Use of an Insulin Bolus Advisor Improves Glycemic Control in Multiple Daily Insulin Injection (MDI) Therapy Patients With Suboptimal Glycemic Control

First results from the ABACUS trial

  1. Robin S. Wagner, DVM, PHD10
  1. 1Diabetes Clinic for Children and Adolescents, Muenster, Germany
  2. 2Bournemouth Diabetes and Endocrine Centre, Royal Bournemouth Hospital, Bournemouth, U.K.
  3. 3Academic Department of Diabetes and Endocrinology, Queen Alexandra Hospital, Portsmouth, U.K.
  4. 4University of Southampton, Southampton General Hospital, Southampton, U.K.
  5. 5Royal Bournemouth Hospital, Castle Lane East, Bournemouth, U.K.
  6. 6Internistisches Fachaerztezentrum, Langen, Germany
  7. 7CGParkin Communications, Boulder City, Nevada
  8. 8Baseline Statistics GmbH, Frankfurt, Germany
  9. 9Roche Diagnostics GmbH, Mannheim, Germany
  10. 10Roche Diagnostics, Indianapolis, Indiana
  1. Corresponding author: Christopher G. Parkin, chris{at}


OBJECTIVE Use of automated bolus advisors is associated with improved glycemic control in patients treated with insulin pump therapy. We conducted a study to assess the impact of using an insulin bolus advisor embedded in a blood glucose (BG) meter on glycemic control and treatment satisfaction in patients treated with multiple daily insulin injection (MDI) therapy. The study goal was to achieve >0.5% A1C reduction in most patients.

RESEARCH DESIGN AND METHODS This was a 26-week, prospective, randomized, controlled, multinational study that enrolled 218 MDI-treated patients with poorly controlled diabetes (202 with type 1 diabetes, 16 with type 2 diabetes) who were 18 years of age or older. Participants had mean baseline A1C of 8.9% (SD, 1.2 [74 mmol/mol]), mean age of 42.4 years (SD, 14.0), mean BMI of 26.5 kg/m2 (SD, 4.2), and mean diabetes duration of 17.7 years (SD, 11.1). Control group (CNL) patients used a standard BG meter and manual bolus calculation; intervention group (EXP) patients used the Accu-Chek Aviva Expert meter with an integrated bolus advisor to calculate insulin dosages. Glucose data were downloaded and used for therapy parameter adjustments in both groups.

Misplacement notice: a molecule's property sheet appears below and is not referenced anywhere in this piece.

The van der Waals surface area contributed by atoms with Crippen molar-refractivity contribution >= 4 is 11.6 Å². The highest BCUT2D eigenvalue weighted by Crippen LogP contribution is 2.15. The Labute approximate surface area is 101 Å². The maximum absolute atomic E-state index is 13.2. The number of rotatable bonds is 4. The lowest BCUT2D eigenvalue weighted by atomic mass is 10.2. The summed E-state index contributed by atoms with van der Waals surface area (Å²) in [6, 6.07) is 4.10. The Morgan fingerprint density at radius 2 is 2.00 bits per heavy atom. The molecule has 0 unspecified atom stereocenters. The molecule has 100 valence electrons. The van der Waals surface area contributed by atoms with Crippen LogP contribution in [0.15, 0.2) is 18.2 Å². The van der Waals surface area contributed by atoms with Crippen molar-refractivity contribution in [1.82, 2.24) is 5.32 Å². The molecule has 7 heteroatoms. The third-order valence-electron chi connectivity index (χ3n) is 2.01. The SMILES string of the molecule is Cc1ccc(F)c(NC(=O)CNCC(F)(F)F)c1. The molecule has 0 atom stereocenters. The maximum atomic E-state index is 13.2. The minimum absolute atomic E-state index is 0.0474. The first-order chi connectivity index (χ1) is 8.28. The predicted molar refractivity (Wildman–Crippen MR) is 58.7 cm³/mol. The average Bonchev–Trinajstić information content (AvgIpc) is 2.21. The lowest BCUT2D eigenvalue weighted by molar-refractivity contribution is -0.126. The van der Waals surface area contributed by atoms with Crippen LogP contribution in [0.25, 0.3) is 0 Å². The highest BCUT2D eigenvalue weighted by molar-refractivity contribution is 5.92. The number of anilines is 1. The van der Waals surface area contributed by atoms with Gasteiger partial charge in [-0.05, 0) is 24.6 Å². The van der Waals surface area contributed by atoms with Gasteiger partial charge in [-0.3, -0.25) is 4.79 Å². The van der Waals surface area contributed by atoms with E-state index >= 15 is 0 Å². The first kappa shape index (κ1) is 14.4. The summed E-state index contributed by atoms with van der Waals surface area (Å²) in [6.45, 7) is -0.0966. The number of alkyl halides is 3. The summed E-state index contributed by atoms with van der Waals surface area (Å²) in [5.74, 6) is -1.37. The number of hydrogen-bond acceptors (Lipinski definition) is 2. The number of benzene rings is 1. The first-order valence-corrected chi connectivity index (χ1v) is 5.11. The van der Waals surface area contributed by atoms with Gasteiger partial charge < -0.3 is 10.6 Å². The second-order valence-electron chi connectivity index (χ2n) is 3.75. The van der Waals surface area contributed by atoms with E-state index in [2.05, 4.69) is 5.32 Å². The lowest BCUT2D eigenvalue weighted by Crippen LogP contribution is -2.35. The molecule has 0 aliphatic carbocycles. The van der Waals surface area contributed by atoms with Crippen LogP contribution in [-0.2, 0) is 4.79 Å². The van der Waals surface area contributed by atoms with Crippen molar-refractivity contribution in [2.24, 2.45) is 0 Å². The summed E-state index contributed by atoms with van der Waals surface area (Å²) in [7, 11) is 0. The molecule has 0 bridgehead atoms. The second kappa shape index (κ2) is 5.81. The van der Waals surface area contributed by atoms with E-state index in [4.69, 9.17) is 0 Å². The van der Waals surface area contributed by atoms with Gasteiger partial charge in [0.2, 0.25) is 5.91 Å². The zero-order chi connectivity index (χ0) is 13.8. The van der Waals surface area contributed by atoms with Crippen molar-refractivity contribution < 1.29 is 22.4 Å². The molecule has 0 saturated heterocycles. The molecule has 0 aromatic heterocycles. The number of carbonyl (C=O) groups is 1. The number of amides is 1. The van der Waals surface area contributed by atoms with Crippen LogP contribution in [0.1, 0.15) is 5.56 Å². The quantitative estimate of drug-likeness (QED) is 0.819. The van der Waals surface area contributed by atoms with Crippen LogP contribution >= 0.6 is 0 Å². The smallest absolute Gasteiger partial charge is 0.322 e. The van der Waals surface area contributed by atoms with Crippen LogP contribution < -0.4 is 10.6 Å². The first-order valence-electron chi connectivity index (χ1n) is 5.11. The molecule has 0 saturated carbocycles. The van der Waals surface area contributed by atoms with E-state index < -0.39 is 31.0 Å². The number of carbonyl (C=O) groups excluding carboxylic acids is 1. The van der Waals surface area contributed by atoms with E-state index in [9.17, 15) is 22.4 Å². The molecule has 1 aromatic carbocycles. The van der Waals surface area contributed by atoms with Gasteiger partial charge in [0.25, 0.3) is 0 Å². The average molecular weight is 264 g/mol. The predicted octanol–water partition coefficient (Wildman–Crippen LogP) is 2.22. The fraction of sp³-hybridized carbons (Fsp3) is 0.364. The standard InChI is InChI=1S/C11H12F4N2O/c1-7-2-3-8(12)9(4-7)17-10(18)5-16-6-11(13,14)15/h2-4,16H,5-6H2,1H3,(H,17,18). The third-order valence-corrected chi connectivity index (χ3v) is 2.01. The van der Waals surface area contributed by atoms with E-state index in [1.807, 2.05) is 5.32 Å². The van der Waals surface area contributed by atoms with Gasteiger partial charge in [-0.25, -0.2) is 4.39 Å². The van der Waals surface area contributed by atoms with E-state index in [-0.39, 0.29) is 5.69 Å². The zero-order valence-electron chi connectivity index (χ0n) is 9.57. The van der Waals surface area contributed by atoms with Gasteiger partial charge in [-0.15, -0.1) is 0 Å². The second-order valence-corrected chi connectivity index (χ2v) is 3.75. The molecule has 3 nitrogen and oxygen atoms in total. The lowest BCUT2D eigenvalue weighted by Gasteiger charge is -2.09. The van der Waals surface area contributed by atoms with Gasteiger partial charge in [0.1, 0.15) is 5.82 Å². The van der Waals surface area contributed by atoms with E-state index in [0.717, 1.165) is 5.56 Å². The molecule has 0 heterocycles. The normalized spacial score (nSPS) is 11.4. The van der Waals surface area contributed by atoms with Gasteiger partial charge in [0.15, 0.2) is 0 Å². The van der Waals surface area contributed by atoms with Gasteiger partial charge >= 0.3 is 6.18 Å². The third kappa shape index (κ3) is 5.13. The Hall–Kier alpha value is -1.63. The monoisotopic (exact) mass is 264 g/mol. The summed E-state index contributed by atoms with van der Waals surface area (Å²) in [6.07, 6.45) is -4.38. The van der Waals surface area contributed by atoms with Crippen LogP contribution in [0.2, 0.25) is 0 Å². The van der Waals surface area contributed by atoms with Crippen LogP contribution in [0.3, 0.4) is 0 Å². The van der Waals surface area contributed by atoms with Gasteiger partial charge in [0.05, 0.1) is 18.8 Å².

RESULTS A total of 193 patients (CNL, n = 93; EXP, n = 100) completed the study. Significantly more EXP than CNL patients achieved >0.5% A1C reduction (56.0% vs. 34.4%; P < 0.01). Improvement in treatment satisfaction (Diabetes Treatment Satisfaction Questionnaire scale) was significantly greater in EXP patients (11.4 [SD, 6.0] vs. 9.0 [SD, 6.3]; P < 0.01). Percentage of BG values <50 mg/dL was <2% in both groups during the study.

CONCLUSIONS Use of an automated bolus advisor resulted in improved glycemic control and treatment satisfaction without increasing severe hypoglycemia.

  • Received January 31, 2013.
  • Accepted May 31, 2013.

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  1. Diabetes Care
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